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Genealogy Resources

Genealogical Societies

Hereditary / Lineage Societies

  • Children of the American Revolution. C.A.R., the nation's oldest, largest, patriotic youth organization, offers membership to anyone under the age of 21, lineally descended from someone who served in the Continental Army or gave material aid to the cause of freedom in the American Revolution.
     
  • Daughters of the American Revolution. This group is open to women (over 18) who can show lineal descent from someone who aided in the cause of American independence.
     
  • General Society of Mayflower Descendants
     
    • Giddings, Bland. Some Mayflower Families. Mesa, Arizona: The author, 2005.
       
  • Hereditary Societies with Functional Websites.
     
  • Hereditary Society Blue Book. Lists hereditary societies.
     
  • Hereditary Society Precedence. The rule of precedence for hereditary societies is based upon the chronological order of the date of founding of each society.  The site includes a comprehensive list of all current hereditary societies (those which qualify for an HSC listing based on membership and longevity), in the appropriate order of precedence.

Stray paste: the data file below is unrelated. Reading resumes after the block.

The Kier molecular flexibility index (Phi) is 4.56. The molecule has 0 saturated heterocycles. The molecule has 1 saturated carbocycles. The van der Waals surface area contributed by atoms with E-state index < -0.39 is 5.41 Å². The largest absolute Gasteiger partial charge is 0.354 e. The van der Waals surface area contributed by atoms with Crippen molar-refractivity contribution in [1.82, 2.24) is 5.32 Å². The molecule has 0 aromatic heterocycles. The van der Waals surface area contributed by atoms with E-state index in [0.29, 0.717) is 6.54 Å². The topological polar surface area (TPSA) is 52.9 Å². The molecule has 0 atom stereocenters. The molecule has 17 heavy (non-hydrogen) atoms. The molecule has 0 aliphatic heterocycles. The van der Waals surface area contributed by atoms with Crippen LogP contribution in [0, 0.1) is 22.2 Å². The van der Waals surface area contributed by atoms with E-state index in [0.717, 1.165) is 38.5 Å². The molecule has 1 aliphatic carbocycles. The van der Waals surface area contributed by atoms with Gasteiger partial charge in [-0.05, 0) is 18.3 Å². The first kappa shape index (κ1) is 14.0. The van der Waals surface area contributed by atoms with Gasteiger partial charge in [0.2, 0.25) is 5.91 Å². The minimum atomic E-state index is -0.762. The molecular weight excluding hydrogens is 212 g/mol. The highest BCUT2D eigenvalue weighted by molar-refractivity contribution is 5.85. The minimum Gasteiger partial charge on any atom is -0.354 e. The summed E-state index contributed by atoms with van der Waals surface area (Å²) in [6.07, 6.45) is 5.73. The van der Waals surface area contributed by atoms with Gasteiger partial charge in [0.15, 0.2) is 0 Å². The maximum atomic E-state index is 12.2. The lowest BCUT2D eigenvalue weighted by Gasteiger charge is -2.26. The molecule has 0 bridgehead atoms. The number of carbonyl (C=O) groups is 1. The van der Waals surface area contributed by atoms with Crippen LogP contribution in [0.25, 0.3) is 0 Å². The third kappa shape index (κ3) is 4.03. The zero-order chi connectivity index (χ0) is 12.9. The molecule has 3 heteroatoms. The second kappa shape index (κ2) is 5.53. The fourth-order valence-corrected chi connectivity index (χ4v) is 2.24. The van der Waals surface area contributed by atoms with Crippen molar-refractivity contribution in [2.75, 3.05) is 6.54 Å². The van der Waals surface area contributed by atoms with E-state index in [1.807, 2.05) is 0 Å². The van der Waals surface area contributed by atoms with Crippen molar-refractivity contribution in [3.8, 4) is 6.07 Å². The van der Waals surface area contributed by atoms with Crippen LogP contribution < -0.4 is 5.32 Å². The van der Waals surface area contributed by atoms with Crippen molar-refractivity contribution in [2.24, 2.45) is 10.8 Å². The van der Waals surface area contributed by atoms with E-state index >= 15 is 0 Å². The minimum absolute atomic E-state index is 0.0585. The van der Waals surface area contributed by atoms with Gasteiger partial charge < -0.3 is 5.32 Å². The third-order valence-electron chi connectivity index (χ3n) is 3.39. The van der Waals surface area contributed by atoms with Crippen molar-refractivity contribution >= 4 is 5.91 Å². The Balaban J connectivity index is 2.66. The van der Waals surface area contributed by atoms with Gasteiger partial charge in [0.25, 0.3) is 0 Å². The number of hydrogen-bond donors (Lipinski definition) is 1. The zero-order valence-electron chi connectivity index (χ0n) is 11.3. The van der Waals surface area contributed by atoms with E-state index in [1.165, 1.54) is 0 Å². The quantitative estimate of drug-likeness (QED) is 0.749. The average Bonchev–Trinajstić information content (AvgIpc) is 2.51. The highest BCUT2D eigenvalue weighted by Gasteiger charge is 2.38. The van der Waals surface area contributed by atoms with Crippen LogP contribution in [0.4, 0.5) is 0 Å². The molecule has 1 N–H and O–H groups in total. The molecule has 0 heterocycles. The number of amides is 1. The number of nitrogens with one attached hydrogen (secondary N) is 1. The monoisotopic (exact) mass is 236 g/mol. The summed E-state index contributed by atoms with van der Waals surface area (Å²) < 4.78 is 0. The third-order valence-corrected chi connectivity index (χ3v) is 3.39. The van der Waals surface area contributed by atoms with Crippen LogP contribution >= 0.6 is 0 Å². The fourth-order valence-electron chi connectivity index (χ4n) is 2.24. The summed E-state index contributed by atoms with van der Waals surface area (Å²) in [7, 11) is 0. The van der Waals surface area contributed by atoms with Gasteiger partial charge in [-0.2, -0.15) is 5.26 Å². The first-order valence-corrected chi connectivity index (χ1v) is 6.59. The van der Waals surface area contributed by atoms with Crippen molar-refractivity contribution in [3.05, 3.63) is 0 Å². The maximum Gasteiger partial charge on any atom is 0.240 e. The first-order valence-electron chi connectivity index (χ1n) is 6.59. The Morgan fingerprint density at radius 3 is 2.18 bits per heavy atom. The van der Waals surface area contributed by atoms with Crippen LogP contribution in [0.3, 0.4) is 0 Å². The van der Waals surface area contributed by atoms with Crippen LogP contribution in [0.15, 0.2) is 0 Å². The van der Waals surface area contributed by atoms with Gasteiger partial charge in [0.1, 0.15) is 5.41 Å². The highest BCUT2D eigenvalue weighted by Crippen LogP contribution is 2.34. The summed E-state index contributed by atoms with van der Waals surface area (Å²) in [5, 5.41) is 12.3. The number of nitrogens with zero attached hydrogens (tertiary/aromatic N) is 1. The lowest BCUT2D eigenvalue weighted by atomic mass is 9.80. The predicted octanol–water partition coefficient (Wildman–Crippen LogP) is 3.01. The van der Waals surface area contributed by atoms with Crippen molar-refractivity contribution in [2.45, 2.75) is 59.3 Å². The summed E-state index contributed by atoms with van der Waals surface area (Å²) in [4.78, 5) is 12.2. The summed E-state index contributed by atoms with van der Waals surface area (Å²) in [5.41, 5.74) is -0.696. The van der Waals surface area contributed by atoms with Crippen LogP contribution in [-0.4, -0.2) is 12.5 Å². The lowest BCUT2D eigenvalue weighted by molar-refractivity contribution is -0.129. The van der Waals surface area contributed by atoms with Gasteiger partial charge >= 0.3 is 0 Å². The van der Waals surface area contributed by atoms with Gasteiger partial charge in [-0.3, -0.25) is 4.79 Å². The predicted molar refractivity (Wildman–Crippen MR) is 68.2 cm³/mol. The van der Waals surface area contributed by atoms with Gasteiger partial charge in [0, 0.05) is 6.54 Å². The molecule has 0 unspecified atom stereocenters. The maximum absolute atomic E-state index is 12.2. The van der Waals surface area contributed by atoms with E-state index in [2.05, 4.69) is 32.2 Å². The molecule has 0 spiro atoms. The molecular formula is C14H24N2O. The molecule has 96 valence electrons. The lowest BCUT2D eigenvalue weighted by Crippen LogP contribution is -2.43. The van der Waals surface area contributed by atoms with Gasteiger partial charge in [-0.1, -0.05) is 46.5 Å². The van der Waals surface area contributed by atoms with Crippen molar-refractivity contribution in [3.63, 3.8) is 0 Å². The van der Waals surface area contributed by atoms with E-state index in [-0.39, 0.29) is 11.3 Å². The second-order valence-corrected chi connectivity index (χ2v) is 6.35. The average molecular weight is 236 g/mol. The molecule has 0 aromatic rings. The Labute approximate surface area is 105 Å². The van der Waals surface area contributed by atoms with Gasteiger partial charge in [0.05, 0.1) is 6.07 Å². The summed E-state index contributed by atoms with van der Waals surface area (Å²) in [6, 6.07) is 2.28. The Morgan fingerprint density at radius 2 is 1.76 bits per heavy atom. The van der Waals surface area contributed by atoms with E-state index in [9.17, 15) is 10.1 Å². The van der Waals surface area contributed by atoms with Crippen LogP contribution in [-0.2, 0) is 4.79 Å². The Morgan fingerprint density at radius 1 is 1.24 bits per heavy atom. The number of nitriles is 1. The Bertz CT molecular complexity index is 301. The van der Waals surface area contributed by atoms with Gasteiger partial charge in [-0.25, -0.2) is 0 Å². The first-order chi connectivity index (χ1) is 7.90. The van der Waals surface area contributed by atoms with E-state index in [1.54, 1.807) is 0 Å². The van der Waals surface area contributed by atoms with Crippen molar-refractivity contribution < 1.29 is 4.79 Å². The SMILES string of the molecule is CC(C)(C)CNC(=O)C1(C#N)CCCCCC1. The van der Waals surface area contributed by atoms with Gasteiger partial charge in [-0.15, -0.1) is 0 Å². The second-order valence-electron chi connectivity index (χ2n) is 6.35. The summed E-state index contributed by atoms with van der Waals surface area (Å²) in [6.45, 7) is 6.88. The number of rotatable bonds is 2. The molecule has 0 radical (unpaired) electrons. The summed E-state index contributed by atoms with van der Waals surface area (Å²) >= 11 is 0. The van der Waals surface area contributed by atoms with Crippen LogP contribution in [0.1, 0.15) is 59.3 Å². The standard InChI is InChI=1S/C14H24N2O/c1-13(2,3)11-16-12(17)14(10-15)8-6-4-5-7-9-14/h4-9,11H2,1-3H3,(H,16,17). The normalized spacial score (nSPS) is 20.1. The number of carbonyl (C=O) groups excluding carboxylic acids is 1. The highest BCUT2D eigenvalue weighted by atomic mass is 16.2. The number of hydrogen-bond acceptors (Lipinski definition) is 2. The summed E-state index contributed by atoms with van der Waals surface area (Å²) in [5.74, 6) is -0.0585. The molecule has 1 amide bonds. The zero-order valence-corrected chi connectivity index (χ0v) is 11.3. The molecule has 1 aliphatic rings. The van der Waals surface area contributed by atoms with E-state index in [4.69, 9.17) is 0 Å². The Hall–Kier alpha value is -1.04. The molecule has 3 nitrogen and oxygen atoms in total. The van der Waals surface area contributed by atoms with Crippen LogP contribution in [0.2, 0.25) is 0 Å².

• Huguenot Society of America. The Huguenot Society of America was founded in 1883 by the Rev. Alfred V. Wittmeyer, Rector of the French Huguenot Church in New York City, l'Eglise du Saint Esprit, for the following purposes: (1)To promote the cause of religious freedom and to perpetuate the memory of the Huguenot settlers in America; (2) To commemorate the principle events in the history of the Huguenots, and to this end.
     
  • Jamestowne Society. Jamestowne Society members trace their ancestors back to qualifying members of the Jamestowne colony.
     
  • Magna Charta Barons.
     
    • The Baronial Order of Magna Charta (BOMC). Founded in 1898 as the Baronial Order of Runnemede. Its purpose is the promulgation and support of the principles set forth in the world-pervasive document, the Magna Charta. Incorporated in 1945, the BOMC considers for membership people of good character who can proved descendancy from one or more of the 25 Sureties who were responsible for holding King John to the terms of the Great Charter signed on 15 June, 1215 at Runnemede Meadow in England.